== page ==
careers for the disabled

Startup Work for You as a Disabled Parent

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careers for the disabled


Here at Velocity Agency, we believe in careers for the disabled. We know that many people with disabilities face ableism and discrimination every day. We believe that if you dream big enough, you can achieve it! We are so lucky to have a special person on our team: Chase Treadway. Chase has faced many obstacles and still produces amazing results for us as our web designer. Learn more about his story and how his disability launched him into his digital marketing career here. This week, we would like to share an article from Patrick Young, the founder of AbleUSA. We appreciate his work towards enabling those who are disabled to work. Read more below.

Being a parent can leave us with little time, and having disabilities can complicate things even more. One of the benefits of starting your own business is the ability to control your schedule. If you’re looking to start working for yourself, here is what you need to know to be successful.

Get Funding

If you need some extra funding to help you start, don’t overlook government grants that may be available to you. Make sure that any grants you apply for are specific to your needs. Some cover the social aspects of business, such as training, while others are focused on technology. Check with your local small business association to see what they may have available. You may be able to get a grant to help further your education through a university or other school. If nothing else, there are loans you might qualify for, so don’t overlook those options as well. Check out the US Small Business Administration’s (SBA) website, as they have a comprehensive guide for people with disabilities.

Be Honest

If you want to be a successful business person, you need to be honest with yourself. This sort of career is not for everyone, and it isn’t going to make everyone happy. Do you have the characteristics of someone who was born to run a business? Are you self-motivated? Can you give 100 percent of your free time, every day, to this new business? How are you at solving problems quickly? You need to have high amounts of energy and always be ready to work. One of the benefits of being a parent is you’ll most likely have more patience than the average adult. You’ll need plenty, and a positive outlook, to stay afloat as a small business owner. You also need to be able to budget well and have passion for whichever field you choose.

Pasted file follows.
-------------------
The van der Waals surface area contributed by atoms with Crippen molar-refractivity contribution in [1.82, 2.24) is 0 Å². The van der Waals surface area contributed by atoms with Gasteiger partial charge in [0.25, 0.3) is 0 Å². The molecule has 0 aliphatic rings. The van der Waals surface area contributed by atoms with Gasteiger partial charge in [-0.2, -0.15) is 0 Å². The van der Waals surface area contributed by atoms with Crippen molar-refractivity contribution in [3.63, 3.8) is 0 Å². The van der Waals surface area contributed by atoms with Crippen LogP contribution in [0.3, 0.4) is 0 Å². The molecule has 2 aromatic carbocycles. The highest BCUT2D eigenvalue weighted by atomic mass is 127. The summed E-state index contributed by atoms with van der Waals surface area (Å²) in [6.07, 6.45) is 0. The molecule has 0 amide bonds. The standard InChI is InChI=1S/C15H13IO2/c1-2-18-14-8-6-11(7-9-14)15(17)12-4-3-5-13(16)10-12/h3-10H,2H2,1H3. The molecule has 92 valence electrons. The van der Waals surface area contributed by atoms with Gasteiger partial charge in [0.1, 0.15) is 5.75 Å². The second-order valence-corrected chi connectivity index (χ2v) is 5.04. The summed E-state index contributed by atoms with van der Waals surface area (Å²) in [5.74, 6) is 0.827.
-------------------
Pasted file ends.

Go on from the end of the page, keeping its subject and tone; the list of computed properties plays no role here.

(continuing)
Do Your Research

Start by making a business plan. What do others do well, and how can you do it better or in a new way? Figure out what you’ll need to at least break even over a period of time. Remember, what you don’t make initially will need to be made up as your business progresses. Get as much advice from others who have had success as you can. SCORE, a nonprofit, can help you find others in your field with experience who will act as mentors. You’ll also need to decide what sort of online presence will be best. Depending on your direction, you may want a website. You’ll need some sort of social media account, and you’ll be better served if you have several accounts across multiple platforms.

How to Attract Customers

The first way to attract clients is to figure out just whom you’re trying to attract. What sort of client will use your business? Why will they use it? What can you offer them that they cannot get elsewhere, or what will be pulling them in from others who offer a similar product or service? You’ll need a good marketing approach. Will you advertise through email, on websites with banners as pay-per-click ads, or will you do direct mail? As a disabled parent, finding time to make fliers and send out envelopes can be difficult. Starting online may be the best way to get word out for your business initially. You can bring in customers (and build a competitive advantage) by creating an attractive logo for your business. You can use an online business logo generator to come up with some ideas. 

Once you have customers, ensure that they are happy clients who will want to rave about your business. If you meet your customers in person, be sure you always arrive at least a few minutes early to wherever you’ve agreed to meet; if you have a home office where you’ll host customers, give it a professional feel by having a designated entrance that doesn’t require them to walk through your home to have a sit-down with you. Give incentives to leave reviews on your various social media platforms, which will be especially important early on as you establish yourself. Not only can happy clients be used as references for others, but they may become repeat consumers who are loyal to your new company.

It takes a good deal of courage to start a business, especially when your time is already stretched thin. Being a disabled parent can be difficult, but being in control of your own schedule can be the best way to get everything done. With the right research and investment opportunities, you can fulfill your business ambitions.


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